Picture this: You’re about to purchase a holiday gift online, and have narrowed your choices down to two listings. One is $49.99 and includes free shipping; the other is $44.91, plus $5.08 for standard shipping. It’s the exact same price, presented two different ways.
Which would you choose?
It’s a common conundrum among online sellers: Is it better to offer free shipping and charge higher prices to cover fulfilment costs? Or should you charge for shipping and offer a discounted product price?
The short answer is: It depends.
Different seasons and selling scenarios will lend themselves to different shipping pricing strategies. While there’s no one surefire tactic that will apply to every transaction, taking a few considerations into account can help make the decision easier.
Consider the psychology of online pricing
Every seller knows how important fast and free (or low-cost) shipping is to consumers. Surveys reveal that 60% look at the convenience of delivery options when choosing between competitors, and 45% will abandon carts when options are unsatisfactory. So it would be tempting to assume that shipping costs will always carry more weight than item price.
However, it pays to remember that a much more basic factor is at play — one that lies within deep-seated perceptions of retail pricing at large.
Research shows that when presented with multiple options during the discovery phase of the buyer’s journey, consumers tend to correlate higher prices with greater value and better quality. Robert B. Cialdini, an expert in the field of compelling selling tactics, describes this phenomenon in his book, Influence: The Psychology of Persuasion:
“Consider the strange behaviour of jewellery store customers who swooped down on an allotment of turquoise pieces only after the items had been mistakenly offered at double the original price. The customers…were using a standard principle to guide the buying: expensive = good.”
Even as online shoppers comparison shop to find the best overall deal, there are plenty of times when a higher product price will be welcomed. After all, it can feel like a “dupe” if someone checks out the lowest-priced offer only to find that it’s in fact much higher once shipping is factored in.
Conduct a quick cost-benefit analysis
Before moving forward with one strategy over another, consider doing a quick analysis to determine which option is likely to help you gain more sales. For example, if specific SKUs have experienced a recent dip in sales, it’s probably not the best time to start increasing the price. On the other hand, you may risk lowering the perceived value of a product if you decrease the price too much when sales velocity is strong.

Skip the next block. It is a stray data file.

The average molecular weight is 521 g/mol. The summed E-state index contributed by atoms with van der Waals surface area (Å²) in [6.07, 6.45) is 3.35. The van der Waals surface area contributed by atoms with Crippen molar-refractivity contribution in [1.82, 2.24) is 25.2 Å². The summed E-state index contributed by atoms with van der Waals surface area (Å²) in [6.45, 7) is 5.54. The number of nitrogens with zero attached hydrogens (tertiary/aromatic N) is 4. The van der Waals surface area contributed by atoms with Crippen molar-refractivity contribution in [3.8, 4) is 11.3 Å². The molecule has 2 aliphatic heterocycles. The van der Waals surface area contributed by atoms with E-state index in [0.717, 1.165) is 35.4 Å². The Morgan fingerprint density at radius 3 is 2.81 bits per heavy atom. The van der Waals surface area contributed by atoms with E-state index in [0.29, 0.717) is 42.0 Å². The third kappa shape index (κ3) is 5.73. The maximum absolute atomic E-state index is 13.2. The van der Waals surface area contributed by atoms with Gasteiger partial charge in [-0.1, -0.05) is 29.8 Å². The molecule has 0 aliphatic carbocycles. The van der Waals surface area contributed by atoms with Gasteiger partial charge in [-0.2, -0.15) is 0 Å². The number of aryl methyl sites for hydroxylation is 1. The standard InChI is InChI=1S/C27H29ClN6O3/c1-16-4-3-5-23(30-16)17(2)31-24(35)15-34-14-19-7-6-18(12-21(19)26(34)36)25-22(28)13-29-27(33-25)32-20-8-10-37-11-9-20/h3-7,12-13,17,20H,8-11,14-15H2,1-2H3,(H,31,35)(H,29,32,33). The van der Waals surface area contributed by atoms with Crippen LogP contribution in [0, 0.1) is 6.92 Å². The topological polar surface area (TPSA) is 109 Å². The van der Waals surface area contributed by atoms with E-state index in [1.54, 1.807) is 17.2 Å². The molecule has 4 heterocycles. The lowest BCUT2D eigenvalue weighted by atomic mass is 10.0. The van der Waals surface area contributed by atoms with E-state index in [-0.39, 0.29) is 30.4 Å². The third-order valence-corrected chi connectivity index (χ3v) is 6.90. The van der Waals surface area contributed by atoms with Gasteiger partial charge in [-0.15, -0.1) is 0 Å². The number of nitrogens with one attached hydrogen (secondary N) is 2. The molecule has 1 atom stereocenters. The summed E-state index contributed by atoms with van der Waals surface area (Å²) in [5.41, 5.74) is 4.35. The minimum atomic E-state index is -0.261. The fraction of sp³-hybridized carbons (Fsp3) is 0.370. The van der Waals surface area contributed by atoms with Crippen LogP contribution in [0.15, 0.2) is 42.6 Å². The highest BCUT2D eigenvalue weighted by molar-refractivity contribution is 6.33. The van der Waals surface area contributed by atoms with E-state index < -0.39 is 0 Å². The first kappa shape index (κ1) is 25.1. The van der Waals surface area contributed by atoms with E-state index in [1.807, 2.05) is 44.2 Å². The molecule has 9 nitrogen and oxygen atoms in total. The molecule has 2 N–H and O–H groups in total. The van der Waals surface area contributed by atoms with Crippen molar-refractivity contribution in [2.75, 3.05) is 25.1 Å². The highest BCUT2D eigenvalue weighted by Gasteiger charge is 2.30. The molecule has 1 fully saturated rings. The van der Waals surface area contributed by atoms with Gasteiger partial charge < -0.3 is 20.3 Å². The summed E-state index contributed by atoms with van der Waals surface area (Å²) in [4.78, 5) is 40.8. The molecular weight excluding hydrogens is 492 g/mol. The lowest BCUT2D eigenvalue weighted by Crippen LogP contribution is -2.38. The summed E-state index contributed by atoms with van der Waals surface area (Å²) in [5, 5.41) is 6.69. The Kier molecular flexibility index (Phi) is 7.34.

Keep in mind that you can change your strategy as needed. During peak holiday seasons, when consumers tend to spend more, you may want to use free-shipping thresholds to increase average order value (AOV) and make shoppers feel like they’re getting a good deal.
With an impressive 93% of shoppers willing to take advantage of offers to qualify for free shipping, this is often one of the most effective methods to use. Just be sure your advertised minimum threshold exceeds your average basket size to make it a cost-effective pricing strategy.
Consider the marketplace
In many instances, the tactic you ultimately use will depend on the marketplace or selling platform itself. As we’ve mentioned before, it’s usually a good idea to vary your fulfilment pricing strategies from one e-commerce channel to another. For example: You might offer a best-seller at one price on your e-commerce website, and then list that same product at a different price with different shipping options on Amazon. Diversifying your shipping pricing strategies across channels can help you reach different audiences with slightly different needs.
There are other variables, too — especially when you start to look beyond Amazon.
No doubt you’ve already carefully weighed your options when it comes to leveraging Fulfilment by Amazon or Seller Fulfilled Prime to offer free two-day shipping. But what happens when you start selling on niche marketplaces that take a much different approach to shipping and handling? What other considerations will come into play as you start selling your products to international audiences?
In these scenarios, you may need to get a little more creative and rely on your data to help guide shipping pricing strategies.
Now, back to our original question:
Which type of fulfilment pricing strategy works best?
With so many factors that go into each purchasing decision, there’s no one-size-fits-all approach that will work well in every instance. By evaluating the elements above, you can get closer to creating the right mix of shipping offers that resonate most with your consumers.